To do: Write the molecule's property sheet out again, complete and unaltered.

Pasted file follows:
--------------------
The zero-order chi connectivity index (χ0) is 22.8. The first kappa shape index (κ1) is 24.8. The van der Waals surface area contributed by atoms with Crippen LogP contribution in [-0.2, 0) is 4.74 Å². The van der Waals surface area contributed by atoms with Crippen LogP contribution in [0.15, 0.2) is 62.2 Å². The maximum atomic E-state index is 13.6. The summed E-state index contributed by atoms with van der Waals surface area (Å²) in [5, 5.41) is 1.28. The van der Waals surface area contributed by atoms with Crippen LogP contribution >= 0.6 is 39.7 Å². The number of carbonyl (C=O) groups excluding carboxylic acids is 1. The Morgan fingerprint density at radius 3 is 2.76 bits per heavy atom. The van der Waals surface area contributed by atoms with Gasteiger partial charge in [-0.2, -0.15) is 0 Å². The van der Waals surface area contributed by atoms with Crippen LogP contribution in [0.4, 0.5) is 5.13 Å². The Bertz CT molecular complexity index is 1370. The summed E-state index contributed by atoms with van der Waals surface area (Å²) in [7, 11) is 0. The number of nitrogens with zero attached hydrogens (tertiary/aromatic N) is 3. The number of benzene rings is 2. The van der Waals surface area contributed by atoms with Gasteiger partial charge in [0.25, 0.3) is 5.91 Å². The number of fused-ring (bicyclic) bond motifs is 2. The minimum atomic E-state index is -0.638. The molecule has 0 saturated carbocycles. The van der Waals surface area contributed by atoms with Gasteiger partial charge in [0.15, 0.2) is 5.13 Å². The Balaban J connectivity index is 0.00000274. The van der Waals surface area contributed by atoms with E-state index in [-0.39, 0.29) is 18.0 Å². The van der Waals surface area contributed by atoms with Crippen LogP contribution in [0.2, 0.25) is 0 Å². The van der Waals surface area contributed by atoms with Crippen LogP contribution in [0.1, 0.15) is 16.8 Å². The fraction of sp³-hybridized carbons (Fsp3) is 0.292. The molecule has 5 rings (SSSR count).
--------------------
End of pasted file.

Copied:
The zero-order chi connectivity index (χ0) is 22.8. The first kappa shape index (κ1) is 24.8. The van der Waals surface area contributed by atoms with Crippen LogP contribution in [-0.2, 0) is 4.74 Å². The van der Waals surface area contributed by atoms with Crippen LogP contribution in [0.15, 0.2) is 62.2 Å². The maximum atomic E-state index is 13.6. The summed E-state index contributed by atoms with van der Waals surface area (Å²) in [5, 5.41) is 1.28. The van der Waals surface area contributed by atoms with Crippen LogP contribution >= 0.6 is 39.7 Å². The number of carbonyl (C=O) groups excluding carboxylic acids is 1. The Morgan fingerprint density at radius 3 is 2.76 bits per heavy atom. The van der Waals surface area contributed by atoms with Gasteiger partial charge in [-0.2, -0.15) is 0 Å². The van der Waals surface area contributed by atoms with Crippen LogP contribution in [0.4, 0.5) is 5.13 Å². The Bertz CT molecular complexity index is 1370. The summed E-state index contributed by atoms with van der Waals surface area (Å²) in [7, 11) is 0. The number of nitrogens with zero attached hydrogens (tertiary/aromatic N) is 3. The number of benzene rings is 2. The van der Waals surface area contributed by atoms with Gasteiger partial charge in [0.25, 0.3) is 5.91 Å². The number of fused-ring (bicyclic) bond motifs is 2. The minimum atomic E-state index is -0.638. The molecule has 0 saturated carbocycles. The van der Waals surface area contributed by atoms with Gasteiger partial charge in [0.15, 0.2) is 5.13 Å². The Balaban J connectivity index is 0.00000274. The van der Waals surface area contributed by atoms with E-state index in [-0.39, 0.29) is 18.0 Å². The van der Waals surface area contributed by atoms with Crippen LogP contribution in [0.2, 0.25) is 0 Å². The van der Waals surface area contributed by atoms with Crippen LogP contribution in [0.1, 0.15) is 16.8 Å². The fraction of sp³-hybridized carbons (Fsp3) is 0.292. The molecule has 5 rings (SSSR count).